The Gospel to the Gentiles
Acts 16:6-40

After the Jerusalem meeting in Acts 15, the way was opened wide for the evangelization of the nations. From the meager beginnings we have studied--the eunuch, Cornelius, the Gentiles in Acts 11, we expand now to larger Gentile churches: Syrian Antioch (15:30ff), Syria and Cilicia (15:36ff), Galatia (16:1-5). But the task has only begun...we have heard the Macedonian call...

The move to Europe was not necessarily easy, for the desire of the missionaries was to go in other directions. But the vision was clear: and the conclusion (gathering together) was that God desired to gospel go to Macedonia. This was clearly the work of the Spirit, and now we see clearly what was not so clear to Paul and his traveling companions. The Gospel in subsequent centuries fanned out into all the world from the European base.

In summary of the second journey to this point, we might conclude that Paul and his group were conscious first of the need to establish new churches in Roman provinces where they had not traveled on the first journey. If the first was focused on Cyprus and then on to Galatia, the second revisited those areas and moved northwestward because of the inability to move more directly west into Asia (16:6). At the border of Mysia they were thinking to move to Bithynia and Pontus, but the Spirit did not allow. All of this is of the HS, and the vision also.

Soon they were in Philippi, named for Philip of Macedon in the 4th c. BC. Apparently Luke's home town, Luke knows that Macedonia has been divided into 4 districts, and Philippi is a leading city in that region. They stayed several days, and surely there were several converts, but there are only three specifically mentioned.

Now here is a wonderful story. What does it mean as we consider the gospel to the Gentiles in our day. I was you to see the power of the gospel to bring together different people under the Lordship of Jesus. These people were worlds apart racially, socially, psychologically.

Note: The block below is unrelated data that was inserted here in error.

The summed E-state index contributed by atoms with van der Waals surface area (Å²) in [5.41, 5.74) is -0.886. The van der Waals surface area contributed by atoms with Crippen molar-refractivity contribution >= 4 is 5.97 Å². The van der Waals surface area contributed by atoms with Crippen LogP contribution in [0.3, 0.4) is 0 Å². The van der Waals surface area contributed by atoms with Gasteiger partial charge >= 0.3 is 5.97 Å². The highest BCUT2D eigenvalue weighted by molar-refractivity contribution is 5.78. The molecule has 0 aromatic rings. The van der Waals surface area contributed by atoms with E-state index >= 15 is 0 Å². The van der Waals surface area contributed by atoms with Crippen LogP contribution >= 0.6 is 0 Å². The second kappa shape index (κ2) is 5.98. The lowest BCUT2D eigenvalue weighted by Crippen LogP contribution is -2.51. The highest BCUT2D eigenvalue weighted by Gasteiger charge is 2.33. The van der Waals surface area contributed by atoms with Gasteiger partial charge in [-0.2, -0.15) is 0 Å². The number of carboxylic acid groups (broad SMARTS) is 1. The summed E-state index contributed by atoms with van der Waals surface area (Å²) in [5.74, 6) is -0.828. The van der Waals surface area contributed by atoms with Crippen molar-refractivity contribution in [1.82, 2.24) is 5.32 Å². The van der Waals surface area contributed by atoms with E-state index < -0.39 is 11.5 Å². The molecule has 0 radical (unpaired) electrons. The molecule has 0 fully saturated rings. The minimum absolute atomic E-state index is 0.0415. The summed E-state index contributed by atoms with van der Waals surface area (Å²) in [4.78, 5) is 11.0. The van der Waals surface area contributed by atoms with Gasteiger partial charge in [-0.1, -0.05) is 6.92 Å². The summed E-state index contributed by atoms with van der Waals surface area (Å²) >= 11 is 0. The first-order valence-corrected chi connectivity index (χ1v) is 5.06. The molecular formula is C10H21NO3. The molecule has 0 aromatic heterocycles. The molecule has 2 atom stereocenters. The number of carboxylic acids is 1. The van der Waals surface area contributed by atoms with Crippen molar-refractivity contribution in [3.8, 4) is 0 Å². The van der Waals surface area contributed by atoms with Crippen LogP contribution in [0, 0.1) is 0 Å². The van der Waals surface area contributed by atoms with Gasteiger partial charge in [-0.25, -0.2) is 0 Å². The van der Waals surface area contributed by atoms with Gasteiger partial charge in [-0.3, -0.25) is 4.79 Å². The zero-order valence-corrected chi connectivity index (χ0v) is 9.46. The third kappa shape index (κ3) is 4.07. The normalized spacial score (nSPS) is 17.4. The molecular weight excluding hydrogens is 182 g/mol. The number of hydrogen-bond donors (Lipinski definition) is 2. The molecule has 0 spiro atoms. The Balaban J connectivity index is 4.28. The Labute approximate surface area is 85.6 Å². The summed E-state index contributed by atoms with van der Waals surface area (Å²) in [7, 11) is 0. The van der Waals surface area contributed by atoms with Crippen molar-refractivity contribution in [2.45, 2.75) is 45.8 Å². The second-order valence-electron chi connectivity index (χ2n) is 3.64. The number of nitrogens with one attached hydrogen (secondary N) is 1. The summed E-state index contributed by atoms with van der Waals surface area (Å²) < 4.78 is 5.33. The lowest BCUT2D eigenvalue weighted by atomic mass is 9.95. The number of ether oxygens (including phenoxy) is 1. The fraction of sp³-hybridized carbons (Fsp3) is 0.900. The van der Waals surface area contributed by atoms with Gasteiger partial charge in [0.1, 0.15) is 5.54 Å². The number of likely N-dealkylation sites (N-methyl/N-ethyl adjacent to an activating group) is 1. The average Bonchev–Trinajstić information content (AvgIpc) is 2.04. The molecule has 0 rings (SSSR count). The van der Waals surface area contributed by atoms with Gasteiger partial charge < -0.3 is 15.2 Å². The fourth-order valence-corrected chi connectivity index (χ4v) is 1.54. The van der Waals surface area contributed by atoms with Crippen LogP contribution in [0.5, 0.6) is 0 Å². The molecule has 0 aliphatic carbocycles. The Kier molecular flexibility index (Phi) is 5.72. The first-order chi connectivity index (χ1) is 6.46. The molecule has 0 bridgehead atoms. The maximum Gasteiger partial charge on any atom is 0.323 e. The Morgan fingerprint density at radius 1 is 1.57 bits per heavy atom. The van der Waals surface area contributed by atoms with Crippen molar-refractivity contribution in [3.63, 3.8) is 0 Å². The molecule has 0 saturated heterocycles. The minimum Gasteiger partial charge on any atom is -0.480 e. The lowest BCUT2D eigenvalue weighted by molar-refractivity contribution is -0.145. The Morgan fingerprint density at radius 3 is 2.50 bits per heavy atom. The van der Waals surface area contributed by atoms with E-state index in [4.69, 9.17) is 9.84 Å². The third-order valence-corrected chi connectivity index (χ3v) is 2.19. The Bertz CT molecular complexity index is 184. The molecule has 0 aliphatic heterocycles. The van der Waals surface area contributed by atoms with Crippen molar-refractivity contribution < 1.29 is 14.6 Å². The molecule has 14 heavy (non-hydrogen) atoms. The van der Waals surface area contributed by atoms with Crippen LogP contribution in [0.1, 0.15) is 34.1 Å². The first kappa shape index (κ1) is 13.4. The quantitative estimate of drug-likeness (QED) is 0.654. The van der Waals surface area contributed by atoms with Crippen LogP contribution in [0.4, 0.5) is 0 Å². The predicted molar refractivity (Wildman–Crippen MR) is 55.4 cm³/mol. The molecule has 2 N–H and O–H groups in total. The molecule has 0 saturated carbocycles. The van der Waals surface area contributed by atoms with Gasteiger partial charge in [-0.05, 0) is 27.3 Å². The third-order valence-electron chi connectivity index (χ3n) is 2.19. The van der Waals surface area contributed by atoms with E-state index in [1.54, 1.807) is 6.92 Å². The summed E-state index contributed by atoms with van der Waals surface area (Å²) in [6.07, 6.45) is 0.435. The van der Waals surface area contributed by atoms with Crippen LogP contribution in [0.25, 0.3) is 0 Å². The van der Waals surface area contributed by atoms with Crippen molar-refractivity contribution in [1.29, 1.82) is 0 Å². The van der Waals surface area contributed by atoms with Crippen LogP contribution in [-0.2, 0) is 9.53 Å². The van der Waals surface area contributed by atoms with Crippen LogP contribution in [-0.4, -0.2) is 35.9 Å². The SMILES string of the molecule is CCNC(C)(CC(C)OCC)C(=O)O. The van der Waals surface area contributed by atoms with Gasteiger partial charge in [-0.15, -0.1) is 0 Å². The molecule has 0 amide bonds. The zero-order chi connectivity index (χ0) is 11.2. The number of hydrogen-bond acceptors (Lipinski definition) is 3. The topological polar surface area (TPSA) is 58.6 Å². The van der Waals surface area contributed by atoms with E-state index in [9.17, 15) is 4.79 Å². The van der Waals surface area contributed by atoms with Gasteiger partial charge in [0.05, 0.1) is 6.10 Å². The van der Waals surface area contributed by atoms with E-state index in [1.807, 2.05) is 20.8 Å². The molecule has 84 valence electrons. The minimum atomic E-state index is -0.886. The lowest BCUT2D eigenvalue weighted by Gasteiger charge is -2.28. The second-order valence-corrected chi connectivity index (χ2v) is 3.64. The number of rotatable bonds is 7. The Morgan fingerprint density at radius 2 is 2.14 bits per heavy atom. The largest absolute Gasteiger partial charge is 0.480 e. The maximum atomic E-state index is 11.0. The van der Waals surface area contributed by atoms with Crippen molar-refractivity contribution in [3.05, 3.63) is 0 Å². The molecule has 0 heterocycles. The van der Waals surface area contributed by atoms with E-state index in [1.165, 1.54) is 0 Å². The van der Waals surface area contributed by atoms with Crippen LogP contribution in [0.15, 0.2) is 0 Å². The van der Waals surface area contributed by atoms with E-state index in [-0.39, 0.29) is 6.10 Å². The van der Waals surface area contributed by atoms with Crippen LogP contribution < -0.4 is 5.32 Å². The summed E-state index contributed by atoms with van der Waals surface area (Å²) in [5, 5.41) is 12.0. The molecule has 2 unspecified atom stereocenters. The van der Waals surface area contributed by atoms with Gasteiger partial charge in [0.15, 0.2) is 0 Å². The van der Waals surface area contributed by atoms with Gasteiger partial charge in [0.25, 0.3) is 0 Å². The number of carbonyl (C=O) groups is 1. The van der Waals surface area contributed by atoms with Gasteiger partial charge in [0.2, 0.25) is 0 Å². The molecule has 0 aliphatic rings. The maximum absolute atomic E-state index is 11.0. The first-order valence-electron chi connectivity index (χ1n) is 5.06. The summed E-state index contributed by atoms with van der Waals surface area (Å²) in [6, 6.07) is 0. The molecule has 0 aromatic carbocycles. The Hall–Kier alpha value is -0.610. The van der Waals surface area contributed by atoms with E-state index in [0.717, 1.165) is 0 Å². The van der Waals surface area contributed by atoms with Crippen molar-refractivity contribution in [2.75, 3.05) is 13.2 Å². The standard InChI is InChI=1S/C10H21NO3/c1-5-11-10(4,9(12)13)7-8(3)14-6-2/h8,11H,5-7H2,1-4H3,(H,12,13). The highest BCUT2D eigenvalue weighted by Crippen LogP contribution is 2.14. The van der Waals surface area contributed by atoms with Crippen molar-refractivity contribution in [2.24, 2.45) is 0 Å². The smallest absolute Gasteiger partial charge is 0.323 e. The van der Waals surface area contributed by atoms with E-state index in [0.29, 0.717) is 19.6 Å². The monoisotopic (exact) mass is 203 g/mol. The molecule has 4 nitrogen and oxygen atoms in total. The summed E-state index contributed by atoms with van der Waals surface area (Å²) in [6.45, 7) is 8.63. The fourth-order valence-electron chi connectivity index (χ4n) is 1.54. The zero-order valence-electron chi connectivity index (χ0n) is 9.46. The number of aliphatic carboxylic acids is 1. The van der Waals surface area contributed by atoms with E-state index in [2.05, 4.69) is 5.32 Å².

I want us to see these things as we end of our brief studies in Acts. We have seen several things:

The gospel has a universal appeal, still in our world, to reach people of all stations, races, and places. The gospel has a unique message unlike any other. The gospel has a unifying power to unite those who accept it. The epic concludes: they went to the house of Lydia, the brothers....

The brothers in Philippi. A church that will mature and grow as evidenced by Paul's later letter. This is a church with tensions, but in the end they are firm in one spirit, like minded, having the same love, one in spirit and purpose. They are people of the mind of Christ. They are single hearted in their devotion, allegiant citizens of the heavenly kingdom.

Today's world is a world of social disintegration and challenge. The church has the challenge of taking the gospel into all the world. I hope we can. It's power is pervasive, its focus on Christ foundational, its motivating reasoning a reflection of reality. The book of Acts is a wonderful book of beginnings for the Spirit in the church is a power to tell that will not end. The preaching of the gospel is powerful to the religious, the irreligious, the cities, the world.

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Last updated March 20, 2005.